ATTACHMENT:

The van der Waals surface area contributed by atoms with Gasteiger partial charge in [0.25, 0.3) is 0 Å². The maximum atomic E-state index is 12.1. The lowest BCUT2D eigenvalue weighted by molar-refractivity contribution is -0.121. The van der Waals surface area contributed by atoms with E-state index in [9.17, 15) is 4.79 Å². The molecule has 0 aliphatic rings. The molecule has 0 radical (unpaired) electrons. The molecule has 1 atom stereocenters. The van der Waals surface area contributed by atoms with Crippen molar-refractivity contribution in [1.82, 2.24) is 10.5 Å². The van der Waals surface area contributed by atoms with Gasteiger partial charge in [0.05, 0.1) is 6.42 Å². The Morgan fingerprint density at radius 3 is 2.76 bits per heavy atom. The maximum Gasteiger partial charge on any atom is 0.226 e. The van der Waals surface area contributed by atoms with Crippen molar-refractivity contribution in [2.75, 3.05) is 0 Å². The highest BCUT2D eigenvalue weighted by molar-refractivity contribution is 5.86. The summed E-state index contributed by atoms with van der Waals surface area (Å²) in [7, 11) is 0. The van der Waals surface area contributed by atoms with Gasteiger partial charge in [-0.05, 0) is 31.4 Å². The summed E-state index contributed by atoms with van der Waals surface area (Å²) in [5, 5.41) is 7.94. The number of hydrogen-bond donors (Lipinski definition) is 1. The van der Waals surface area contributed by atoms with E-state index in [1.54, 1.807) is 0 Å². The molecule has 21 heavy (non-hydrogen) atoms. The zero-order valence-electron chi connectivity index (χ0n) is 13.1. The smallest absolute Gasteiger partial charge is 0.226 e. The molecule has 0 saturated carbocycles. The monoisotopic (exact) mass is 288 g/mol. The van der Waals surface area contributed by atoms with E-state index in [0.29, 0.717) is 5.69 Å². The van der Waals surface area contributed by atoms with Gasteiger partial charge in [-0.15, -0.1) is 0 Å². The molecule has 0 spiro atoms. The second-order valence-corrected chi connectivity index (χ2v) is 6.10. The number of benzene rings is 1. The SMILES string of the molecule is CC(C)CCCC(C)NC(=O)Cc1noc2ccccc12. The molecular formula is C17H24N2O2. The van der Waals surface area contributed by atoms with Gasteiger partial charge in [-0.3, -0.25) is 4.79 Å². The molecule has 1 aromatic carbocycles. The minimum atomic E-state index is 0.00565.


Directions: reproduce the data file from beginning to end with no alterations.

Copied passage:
The van der Waals surface area contributed by atoms with Gasteiger partial charge in [0.25, 0.3) is 0 Å². The maximum atomic E-state index is 12.1. The lowest BCUT2D eigenvalue weighted by molar-refractivity contribution is -0.121. The van der Waals surface area contributed by atoms with E-state index in [9.17, 15) is 4.79 Å². The molecule has 0 aliphatic rings. The molecule has 0 radical (unpaired) electrons. The molecule has 1 atom stereocenters. The van der Waals surface area contributed by atoms with Crippen molar-refractivity contribution in [1.82, 2.24) is 10.5 Å². The van der Waals surface area contributed by atoms with Gasteiger partial charge in [0.05, 0.1) is 6.42 Å². The Morgan fingerprint density at radius 3 is 2.76 bits per heavy atom. The maximum Gasteiger partial charge on any atom is 0.226 e. The van der Waals surface area contributed by atoms with Crippen molar-refractivity contribution in [2.75, 3.05) is 0 Å². The highest BCUT2D eigenvalue weighted by molar-refractivity contribution is 5.86. The summed E-state index contributed by atoms with van der Waals surface area (Å²) in [7, 11) is 0. The van der Waals surface area contributed by atoms with Gasteiger partial charge in [-0.05, 0) is 31.4 Å². The summed E-state index contributed by atoms with van der Waals surface area (Å²) in [5, 5.41) is 7.94. The number of hydrogen-bond donors (Lipinski definition) is 1. The van der Waals surface area contributed by atoms with E-state index in [1.54, 1.807) is 0 Å². The molecule has 21 heavy (non-hydrogen) atoms. The zero-order valence-electron chi connectivity index (χ0n) is 13.1. The smallest absolute Gasteiger partial charge is 0.226 e. The molecule has 0 saturated carbocycles. The monoisotopic (exact) mass is 288 g/mol. The van der Waals surface area contributed by atoms with E-state index in [0.29, 0.717) is 5.69 Å². The van der Waals surface area contributed by atoms with Gasteiger partial charge in [-0.15, -0.1) is 0 Å². The molecule has 0 spiro atoms. The second-order valence-corrected chi connectivity index (χ2v) is 6.10. The number of benzene rings is 1. The SMILES string of the molecule is CC(C)CCCC(C)NC(=O)Cc1noc2ccccc12. The molecular formula is C17H24N2O2. The van der Waals surface area contributed by atoms with Gasteiger partial charge in [-0.3, -0.25) is 4.79 Å². The molecule has 1 aromatic carbocycles. The minimum atomic E-state index is 0.00565.